Barber Quarter Dollars 1892-1916
In the last decade of the 19th century the United States was in the throes of transition. Economic depression raged. Unionism was defining its relationship both to management and to its own membership. Industrialist J.P. Morgan, labor advocate Samuel Gompers and Congressman William Jennings Bryan were familiar figures. The 1893 Chicago World’s Columbian Exposition unveiled the technical achievements of capitalism as well as America’s cultural sophistication. Piano player Scott Joplin introduced a new kind of music-ragtime. It was against this backdrop of names and events that the coinage of Charles E. Barber was introduced to the American public.
Coins are usually referred to by their design, not their designer. The Mercury dime, the Franklin half dollar, the Walking Liberty half dollar, the Lincoln cent and almost all other coins give no clues, except for initials hidden somewhere on the coin, to the designer’s identity. So when new collectors hear about “Barber Coinage” for the first time, they must think these coins have something to do with haircuts or barber poles. Only four U.S. coin designs are known solely by their designer’s names. Christian Gobrecht and George T. Morgan are famous for their beautiful dollars. Augustus Saint-Gaudens, the famous sculptor, designed the magnificent 20th Century twenty dollar gold coin. Charles Barber, however, achieved equal notoriety due more to the controversies of his office than for the beauty of his designs.
Charles Edward Barber was the latest generation in a family of engravers. Born in London in 1840, he came to the United States with his father William in 1852. The senior Barber worked as an engraver for private businesses in New England until, in 1869, he was appointed chief engraver of the United States Mint. Charles accompanied him and became an assistant engraver at the mint in Philadelphia. When William Barber passed away in 1879, President Rutherford B. Hayes appointed Charles to the position of chief engraver.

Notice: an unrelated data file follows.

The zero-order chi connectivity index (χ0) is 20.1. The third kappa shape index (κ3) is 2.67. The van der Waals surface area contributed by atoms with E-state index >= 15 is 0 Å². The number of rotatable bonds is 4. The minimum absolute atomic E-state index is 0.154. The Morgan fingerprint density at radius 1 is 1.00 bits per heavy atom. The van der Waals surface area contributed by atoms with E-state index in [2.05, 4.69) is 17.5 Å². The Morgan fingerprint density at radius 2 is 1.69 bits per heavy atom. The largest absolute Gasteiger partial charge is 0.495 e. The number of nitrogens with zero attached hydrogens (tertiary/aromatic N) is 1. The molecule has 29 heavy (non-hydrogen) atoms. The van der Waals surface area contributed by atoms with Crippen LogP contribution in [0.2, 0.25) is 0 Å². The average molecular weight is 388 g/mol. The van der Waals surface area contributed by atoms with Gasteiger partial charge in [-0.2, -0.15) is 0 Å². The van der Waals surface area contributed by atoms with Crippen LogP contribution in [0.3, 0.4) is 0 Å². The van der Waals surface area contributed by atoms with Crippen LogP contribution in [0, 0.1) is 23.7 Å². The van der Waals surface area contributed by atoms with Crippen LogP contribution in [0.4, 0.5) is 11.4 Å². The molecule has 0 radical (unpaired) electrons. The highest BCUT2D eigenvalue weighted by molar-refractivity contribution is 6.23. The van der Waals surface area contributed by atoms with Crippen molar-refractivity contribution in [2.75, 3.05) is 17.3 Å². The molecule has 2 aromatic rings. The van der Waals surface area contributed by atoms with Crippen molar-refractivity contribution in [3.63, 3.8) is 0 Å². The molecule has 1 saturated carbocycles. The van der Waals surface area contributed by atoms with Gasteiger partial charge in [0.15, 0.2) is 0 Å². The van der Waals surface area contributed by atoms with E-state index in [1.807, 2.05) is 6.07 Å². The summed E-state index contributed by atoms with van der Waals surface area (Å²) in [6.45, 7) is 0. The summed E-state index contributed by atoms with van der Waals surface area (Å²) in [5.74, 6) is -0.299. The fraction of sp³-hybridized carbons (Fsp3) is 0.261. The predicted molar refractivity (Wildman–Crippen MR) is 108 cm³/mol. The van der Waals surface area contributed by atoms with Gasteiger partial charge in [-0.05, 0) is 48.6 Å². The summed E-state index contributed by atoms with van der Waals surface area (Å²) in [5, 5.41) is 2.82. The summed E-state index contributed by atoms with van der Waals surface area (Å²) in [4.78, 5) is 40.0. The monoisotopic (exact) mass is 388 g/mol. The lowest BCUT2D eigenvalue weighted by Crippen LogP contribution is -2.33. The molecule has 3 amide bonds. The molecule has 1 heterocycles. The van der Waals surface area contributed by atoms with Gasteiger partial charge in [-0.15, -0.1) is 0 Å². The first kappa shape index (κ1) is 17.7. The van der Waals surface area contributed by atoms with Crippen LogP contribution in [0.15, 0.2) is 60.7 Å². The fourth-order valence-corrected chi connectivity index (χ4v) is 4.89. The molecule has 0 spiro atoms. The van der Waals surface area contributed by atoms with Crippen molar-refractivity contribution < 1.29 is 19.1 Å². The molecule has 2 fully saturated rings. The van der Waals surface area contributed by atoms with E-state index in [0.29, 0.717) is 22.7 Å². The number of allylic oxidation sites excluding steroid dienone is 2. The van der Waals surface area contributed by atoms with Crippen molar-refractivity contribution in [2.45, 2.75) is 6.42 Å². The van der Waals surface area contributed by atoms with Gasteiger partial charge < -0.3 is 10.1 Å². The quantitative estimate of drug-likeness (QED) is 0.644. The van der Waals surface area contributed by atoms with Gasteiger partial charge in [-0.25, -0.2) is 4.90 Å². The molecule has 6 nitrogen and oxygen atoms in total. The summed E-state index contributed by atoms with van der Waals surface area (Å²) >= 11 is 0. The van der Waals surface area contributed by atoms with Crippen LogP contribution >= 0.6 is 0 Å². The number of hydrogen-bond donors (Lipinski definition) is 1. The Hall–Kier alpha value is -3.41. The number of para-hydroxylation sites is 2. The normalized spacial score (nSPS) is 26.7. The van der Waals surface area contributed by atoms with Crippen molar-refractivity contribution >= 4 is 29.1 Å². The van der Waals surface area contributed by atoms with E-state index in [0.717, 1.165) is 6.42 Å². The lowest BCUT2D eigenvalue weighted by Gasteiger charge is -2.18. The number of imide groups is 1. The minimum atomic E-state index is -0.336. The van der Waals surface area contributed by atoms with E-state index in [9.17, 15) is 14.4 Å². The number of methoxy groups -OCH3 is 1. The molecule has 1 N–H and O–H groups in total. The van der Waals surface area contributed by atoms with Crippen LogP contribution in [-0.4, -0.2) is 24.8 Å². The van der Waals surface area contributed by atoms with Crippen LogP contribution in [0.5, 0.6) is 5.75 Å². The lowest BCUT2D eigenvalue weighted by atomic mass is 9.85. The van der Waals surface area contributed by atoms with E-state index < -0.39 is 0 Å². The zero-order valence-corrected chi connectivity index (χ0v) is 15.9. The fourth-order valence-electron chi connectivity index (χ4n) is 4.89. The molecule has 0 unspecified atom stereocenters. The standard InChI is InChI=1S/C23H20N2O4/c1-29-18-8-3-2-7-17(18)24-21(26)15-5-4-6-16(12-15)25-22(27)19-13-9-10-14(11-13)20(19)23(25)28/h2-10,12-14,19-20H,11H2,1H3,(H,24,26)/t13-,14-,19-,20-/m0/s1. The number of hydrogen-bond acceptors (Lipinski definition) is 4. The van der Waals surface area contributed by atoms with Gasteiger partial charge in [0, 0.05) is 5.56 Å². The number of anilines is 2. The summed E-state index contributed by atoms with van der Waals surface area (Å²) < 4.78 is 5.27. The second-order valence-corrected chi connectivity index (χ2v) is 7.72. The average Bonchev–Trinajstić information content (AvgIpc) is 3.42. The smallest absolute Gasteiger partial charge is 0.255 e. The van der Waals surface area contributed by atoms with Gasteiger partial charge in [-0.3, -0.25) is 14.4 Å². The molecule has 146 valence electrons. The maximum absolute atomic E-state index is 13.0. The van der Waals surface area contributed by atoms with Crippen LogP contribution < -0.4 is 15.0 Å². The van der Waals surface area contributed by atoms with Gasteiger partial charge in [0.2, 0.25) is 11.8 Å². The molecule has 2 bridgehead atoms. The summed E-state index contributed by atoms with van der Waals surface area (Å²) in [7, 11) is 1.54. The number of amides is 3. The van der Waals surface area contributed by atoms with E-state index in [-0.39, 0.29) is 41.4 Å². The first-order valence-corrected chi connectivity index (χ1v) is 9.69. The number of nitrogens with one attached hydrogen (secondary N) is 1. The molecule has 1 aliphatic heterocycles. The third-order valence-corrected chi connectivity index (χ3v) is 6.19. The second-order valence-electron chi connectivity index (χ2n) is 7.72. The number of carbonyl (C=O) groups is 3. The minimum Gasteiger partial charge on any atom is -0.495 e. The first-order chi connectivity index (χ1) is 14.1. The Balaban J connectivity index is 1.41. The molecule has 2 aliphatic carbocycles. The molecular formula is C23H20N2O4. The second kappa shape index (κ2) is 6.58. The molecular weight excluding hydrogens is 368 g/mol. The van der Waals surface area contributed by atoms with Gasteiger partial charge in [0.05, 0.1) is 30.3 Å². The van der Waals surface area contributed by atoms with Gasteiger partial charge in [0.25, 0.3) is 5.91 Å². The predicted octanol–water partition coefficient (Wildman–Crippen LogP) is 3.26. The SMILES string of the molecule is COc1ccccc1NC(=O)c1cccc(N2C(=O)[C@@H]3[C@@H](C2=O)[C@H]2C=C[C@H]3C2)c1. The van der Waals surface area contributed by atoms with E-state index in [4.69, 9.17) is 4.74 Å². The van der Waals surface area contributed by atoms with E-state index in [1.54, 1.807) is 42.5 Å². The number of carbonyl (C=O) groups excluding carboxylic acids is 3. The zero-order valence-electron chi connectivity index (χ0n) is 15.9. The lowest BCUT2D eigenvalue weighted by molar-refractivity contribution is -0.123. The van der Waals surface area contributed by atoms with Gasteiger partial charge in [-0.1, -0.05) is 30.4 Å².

In 1887, Mint Director James P. Kimball noted in his annual report that, in his opinion, the coinage of the United States was out of date and should be changed. At his request, Senator Justin S. Morill introduced a bill authorizing the Treasury Department to redesign coins without the necessity of first obtaining Congressional approval, as long as the design had been in use for twenty-five or more years. The Seated Liberty dime, quarter and half dollar had remained virtually unchanged since 1837. So when the bill passed on September 26, 1890, these coins were first to be earmarked for change.
The Treasury Department, against the advice of Charles Barber, organized a competition to produce the new designs. Barber, Augustus Saint-Gaudens and engraver Henry Mitchell were chosen to judge the contest. The result was disastrous, mostly because the judges believed themselves to be better designers than the contestants. In the end, Charles Barber got what he had wanted all along. With the support of the new Mint Director Edward O. Leech, he was chosen to do the design work.
The Barber Quarter, as adopted in 1892, shows a bust of Liberty similar in style to that of the Morgan Dollar but facing right. She is wearing a Liberty cap with a laurel wreath, and a ribbon ties her hair in the back of her neck. IN GOD WE TRUST appears above her head, and the date is found below. Six stars on the left and seven stars on the right represent the original thirteen colonies. The designers initial (B) is at the base of Liberty’s neck. The reverse imitates the Great Seal of the United States and depicts an eagle with outstretched wings, holding an olive branch with thirteen leaves in its right claw and a bundle of thirteen arrows in its left. There is a ribbon with the motto E PLURIBUS UNUM being held in the eagle’s beak and thirteen stars are in the field.
When the first Barber quarters were struck in January of 1892, it was discovered that the coins wouldn’t stack properly. This problem was resolved by altering the relief and design elements. Thus, there are two types of 1892 quarters. The easiest way to identify them is by the reverse. On Type I, the eagle’s left wing crosses the letter E in UNITED below the middle serif, leaving most of the letter exposed. With the Type II quarters, the eagle’s wing covers most of letter E, and the middle serif is hidden. There is also a third type, introduced during 1900, with the eagle’s wing extending beyond the top of the E.